March is here. Even though Europe suffered some freezing days the last week of February and the first week of March, there is hope in the air that winter is on its way out.


Last day of February: Snow in my garden 

Canals, rivers, and lakes were partly or entirely frozen all over the Netherlands. My garden didn’t escape the ice either. Out there, most of my plants look dead. Perhaps they will be able to revive when spring comes. Or maybe not. Ian consoled me that the frost can benefit the soil. It kills harmful bacteria. So I hold my head high, tend diligently to my indoor plants and make plans to start it all over again this March.

So here is what I will do in this month:

Move some pots outdoors as soon as it is warm enough

I have basil, coriander, potato, and a lot of chill plants. I am keeping them indoors at the moment, and it is getting a bit crowded. So as soon as the temperature stays above 5 degrees during the night, I will take them out and leave them there.


Thai basil pots ready to go

Sow the seeds

I have a list of seeds to sow in March. For flowers, I will start again with lavender, sunflower, pansy, and poppy. There are also seeds of chard, tatsoi, and Asia salad red giant that I can put into the soil outside soon.

Tomato is something that I will grow again this year. March is still too cold for direct sowing in the ground. Thus I will start indoors at the sunniest spots.

Empty used pots

I have pots lying around, in which plants have no sight of life. When it is warm enough to stay outside for a decent amount of time, I should really empty those pots so that I can reuse them for new crops.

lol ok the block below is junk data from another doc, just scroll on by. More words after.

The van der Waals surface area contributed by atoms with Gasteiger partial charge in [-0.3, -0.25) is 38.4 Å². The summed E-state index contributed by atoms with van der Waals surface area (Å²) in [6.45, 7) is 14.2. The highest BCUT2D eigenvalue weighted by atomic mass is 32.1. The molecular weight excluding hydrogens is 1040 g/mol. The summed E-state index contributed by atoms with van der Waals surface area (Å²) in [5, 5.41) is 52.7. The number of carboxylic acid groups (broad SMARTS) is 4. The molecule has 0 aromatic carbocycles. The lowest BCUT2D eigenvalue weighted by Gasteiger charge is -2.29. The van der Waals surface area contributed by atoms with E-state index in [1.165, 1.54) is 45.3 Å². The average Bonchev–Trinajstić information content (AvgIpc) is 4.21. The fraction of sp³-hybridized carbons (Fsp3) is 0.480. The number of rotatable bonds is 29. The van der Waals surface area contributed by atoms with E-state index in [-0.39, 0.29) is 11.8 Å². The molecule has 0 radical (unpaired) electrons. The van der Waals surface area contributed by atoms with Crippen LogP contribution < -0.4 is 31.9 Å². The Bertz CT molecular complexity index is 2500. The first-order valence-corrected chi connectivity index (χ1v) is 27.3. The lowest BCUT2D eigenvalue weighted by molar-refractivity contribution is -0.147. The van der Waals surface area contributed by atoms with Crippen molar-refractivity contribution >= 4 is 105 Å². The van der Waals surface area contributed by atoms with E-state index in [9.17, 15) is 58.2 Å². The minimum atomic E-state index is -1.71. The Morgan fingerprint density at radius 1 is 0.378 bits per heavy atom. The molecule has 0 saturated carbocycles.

How to design my beloved balcony garden in a permaculture style

The other day I came across an episode of Stuff You Should Know about Permaculture. I knew about the concept since the days I worked with a social startup in sustainable agriculture, but those guys on SYSK did a fantastic job of jogging my memory and colouring it rainbows.

They talked about how to design farms with hedges, livestock, ponds and so on. I don’t have the capacity and space for any of those, but I couldn’t help wondering what permaculture designing principles I can apply to my balcony garden. So I set out to do some research, but first, let’ talk about permaculture.

What is Permaculture?

“Permaculture is a philosophy of working with, rather than against nature; of protracted & thoughtful observation rather than protracted & thoughtless labour; of looking at plants & animals in all their functions, rather than treating any area as a single-product system.”Bill Mollison

In a nutshell, it is a culture that takes farming holistically and sustainably, so that we people can grow enough food to eat and don’t exhaust the natural resources, poison the water and future generations. It is not just about avoiding chemical fertiliser but about observing and discovering the best ways to work with nature.

It all goes down to designing ecosystems that use (and waste) the least of land, energy and other resources (including labour) and grow enough food for everyone.

Of course, there’s always the question of “How much is enough?” Depending on how you look at things, greediness or efficiency begs another question: “Is that “enough” more or less than what is made in other food production systems (like monoculture)?

I am not here to answer big questions, though. I am here to extract joy out of my tiny space in the city and add more fresh produce to my kitchen table. After some research, I’ve found a few tips that might help this year’s growing more productive, fun and of a permaculture style.

Choose the plants for the place